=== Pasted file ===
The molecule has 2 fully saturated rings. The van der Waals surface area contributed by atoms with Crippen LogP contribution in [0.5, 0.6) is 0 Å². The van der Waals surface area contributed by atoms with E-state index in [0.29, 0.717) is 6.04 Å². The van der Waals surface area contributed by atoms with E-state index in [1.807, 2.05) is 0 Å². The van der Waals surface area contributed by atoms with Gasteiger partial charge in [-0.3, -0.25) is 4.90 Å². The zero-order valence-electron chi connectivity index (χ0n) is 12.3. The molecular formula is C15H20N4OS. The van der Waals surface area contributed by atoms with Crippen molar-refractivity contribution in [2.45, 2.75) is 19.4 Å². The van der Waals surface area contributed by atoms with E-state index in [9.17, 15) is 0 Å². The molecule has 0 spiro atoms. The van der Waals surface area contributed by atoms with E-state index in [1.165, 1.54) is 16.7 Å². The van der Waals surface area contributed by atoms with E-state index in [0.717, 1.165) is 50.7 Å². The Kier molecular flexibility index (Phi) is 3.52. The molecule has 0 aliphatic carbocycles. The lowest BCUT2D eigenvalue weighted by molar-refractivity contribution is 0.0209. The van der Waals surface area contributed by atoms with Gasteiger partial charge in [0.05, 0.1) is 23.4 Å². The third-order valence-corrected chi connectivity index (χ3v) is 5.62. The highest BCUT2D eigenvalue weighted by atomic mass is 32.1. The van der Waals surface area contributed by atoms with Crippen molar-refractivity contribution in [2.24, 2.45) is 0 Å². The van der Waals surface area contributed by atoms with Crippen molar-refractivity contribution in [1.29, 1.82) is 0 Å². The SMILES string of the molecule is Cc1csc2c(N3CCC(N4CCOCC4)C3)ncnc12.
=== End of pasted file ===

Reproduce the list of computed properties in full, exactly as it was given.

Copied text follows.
The molecule has 2 fully saturated rings. The van der Waals surface area contributed by atoms with Crippen LogP contribution in [0.5, 0.6) is 0 Å². The van der Waals surface area contributed by atoms with E-state index in [0.29, 0.717) is 6.04 Å². The van der Waals surface area contributed by atoms with E-state index in [1.807, 2.05) is 0 Å². The van der Waals surface area contributed by atoms with Gasteiger partial charge in [-0.3, -0.25) is 4.90 Å². The zero-order valence-electron chi connectivity index (χ0n) is 12.3. The molecular formula is C15H20N4OS. The van der Waals surface area contributed by atoms with Crippen molar-refractivity contribution in [2.45, 2.75) is 19.4 Å². The van der Waals surface area contributed by atoms with E-state index in [9.17, 15) is 0 Å². The molecule has 0 spiro atoms. The van der Waals surface area contributed by atoms with E-state index in [1.165, 1.54) is 16.7 Å². The van der Waals surface area contributed by atoms with E-state index in [0.717, 1.165) is 50.7 Å². The Kier molecular flexibility index (Phi) is 3.52. The molecule has 0 aliphatic carbocycles. The lowest BCUT2D eigenvalue weighted by molar-refractivity contribution is 0.0209. The van der Waals surface area contributed by atoms with Gasteiger partial charge in [0.05, 0.1) is 23.4 Å². The third-order valence-corrected chi connectivity index (χ3v) is 5.62. The highest BCUT2D eigenvalue weighted by atomic mass is 32.1. The van der Waals surface area contributed by atoms with Crippen molar-refractivity contribution in [2.24, 2.45) is 0 Å². The van der Waals surface area contributed by atoms with Crippen molar-refractivity contribution in [1.29, 1.82) is 0 Å². The SMILES string of the molecule is Cc1csc2c(N3CCC(N4CCOCC4)C3)ncnc12.